Interesting discussion. The immediate thing that comes to mind is Germany, where the swastika is banned, but apparently can be purchased just about anywhere else in the world. I agree that banning it would help, and that even ugly free speech is in fact that–free speech.

    As an amateur historian, I’m conflicted in my own study of various armies. I appreciate–even admire–the prowess of commanders and the valor and courage of individual soldiers but do not want to give anyone the idea I might appreciate or admire the cause for which they fought. I have an appreciation for the military ability of the German Wehrmacht but that does not mean I remotely agree with the goals of the regime for which it fought. The world would have been better off had the Wehrmacht been less skilful. The same with the CSA and its constituent armies.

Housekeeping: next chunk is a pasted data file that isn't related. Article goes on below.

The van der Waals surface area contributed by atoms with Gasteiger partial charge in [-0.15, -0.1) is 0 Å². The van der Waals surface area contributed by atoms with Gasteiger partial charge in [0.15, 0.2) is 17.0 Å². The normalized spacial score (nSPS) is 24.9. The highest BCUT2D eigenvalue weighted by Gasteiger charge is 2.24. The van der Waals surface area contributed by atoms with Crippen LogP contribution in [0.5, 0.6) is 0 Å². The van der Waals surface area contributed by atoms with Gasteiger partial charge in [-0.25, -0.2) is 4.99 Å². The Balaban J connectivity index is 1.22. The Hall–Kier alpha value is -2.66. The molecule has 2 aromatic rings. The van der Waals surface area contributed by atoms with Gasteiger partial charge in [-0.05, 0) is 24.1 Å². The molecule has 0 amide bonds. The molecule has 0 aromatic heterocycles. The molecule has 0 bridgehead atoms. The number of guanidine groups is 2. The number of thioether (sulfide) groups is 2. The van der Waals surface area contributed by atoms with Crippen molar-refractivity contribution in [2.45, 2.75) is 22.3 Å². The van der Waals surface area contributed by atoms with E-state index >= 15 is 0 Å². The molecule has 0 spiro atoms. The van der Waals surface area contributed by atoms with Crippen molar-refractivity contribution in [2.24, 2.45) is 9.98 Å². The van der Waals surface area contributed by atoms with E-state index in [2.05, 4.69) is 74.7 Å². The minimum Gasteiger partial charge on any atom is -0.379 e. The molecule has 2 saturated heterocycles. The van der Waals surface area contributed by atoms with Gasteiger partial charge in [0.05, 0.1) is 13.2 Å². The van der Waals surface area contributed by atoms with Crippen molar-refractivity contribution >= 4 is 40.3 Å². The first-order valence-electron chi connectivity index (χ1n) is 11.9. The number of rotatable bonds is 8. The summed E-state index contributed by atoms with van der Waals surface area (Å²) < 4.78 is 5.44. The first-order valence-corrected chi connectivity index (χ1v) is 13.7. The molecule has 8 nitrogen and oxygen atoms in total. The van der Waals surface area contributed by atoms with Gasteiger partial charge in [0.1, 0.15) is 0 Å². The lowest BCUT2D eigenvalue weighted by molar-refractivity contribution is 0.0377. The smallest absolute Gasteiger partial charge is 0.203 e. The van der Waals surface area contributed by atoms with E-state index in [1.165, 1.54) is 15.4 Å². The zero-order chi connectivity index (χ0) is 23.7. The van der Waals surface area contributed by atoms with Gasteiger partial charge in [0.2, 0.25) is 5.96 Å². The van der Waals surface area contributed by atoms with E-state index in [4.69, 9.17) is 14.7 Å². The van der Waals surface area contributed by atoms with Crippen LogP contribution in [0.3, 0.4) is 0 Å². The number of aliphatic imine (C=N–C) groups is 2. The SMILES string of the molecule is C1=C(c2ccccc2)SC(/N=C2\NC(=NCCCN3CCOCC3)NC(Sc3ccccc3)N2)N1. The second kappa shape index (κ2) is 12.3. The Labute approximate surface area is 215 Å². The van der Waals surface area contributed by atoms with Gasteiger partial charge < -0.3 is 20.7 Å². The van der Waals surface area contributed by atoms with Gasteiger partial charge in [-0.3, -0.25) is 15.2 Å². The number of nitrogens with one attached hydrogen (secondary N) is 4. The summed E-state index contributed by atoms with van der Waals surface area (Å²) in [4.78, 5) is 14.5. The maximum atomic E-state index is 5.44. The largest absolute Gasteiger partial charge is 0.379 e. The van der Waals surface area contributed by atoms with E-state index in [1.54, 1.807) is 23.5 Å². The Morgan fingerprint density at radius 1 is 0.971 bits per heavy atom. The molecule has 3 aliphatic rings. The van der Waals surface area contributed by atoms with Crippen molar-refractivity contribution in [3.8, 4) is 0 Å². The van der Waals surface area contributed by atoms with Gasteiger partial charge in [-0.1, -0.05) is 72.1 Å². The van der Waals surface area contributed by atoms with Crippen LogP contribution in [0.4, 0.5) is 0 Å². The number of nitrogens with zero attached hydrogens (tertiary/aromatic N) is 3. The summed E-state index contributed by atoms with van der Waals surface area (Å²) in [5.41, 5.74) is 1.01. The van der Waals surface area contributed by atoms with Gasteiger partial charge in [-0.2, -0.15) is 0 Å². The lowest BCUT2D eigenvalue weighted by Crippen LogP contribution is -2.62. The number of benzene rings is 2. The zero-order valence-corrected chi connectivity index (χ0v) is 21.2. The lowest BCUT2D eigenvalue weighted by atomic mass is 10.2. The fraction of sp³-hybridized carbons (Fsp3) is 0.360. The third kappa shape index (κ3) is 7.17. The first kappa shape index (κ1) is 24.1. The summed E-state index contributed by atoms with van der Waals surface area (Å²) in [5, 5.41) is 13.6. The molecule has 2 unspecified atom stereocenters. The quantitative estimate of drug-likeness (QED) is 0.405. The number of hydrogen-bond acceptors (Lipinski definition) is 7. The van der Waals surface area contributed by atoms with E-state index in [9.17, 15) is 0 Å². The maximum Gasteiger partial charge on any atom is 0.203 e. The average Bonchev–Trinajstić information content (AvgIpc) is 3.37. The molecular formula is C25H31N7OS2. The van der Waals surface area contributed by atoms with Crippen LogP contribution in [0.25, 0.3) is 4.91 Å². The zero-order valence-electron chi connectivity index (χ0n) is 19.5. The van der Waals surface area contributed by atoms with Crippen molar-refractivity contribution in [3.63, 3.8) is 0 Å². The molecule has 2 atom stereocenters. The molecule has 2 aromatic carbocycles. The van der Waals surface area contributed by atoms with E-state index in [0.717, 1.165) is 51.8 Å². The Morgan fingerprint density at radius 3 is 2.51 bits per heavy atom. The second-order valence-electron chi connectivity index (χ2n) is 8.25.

Even if I possessed something that had the markings of either, I’d never display them publicly. If the CBF had not been co-opted by racists (the post-war KKK) and then adopted again by whites in the 20th and 21st century whose views likely range from amazingly insensitive to violently racist (I’m not going to call everyone that displays the CBF a racist, because I don’t know their individual views), it still is very insensitive at the very least to continue to defend its display. I think there must be a way to acknowledge the valor of the southern soldier while pointing out the abhorrent cause for which he fought. And at the same time, acknowledge that the military success that the CSA did achieve was in part based on not just the valor of the soldiers and the skill of the commanders, but from slaves growing food and fiber away from the front lines, and slaves doing manual labor (everything from cooking to digging defensive positions) for the CSA itself. Gettysburg: The Last Invasion by Allen Guelzo does a very good job bringing that to light in that campaign.

  7. Mark Hersh June 30, 2015 / 2:10 pm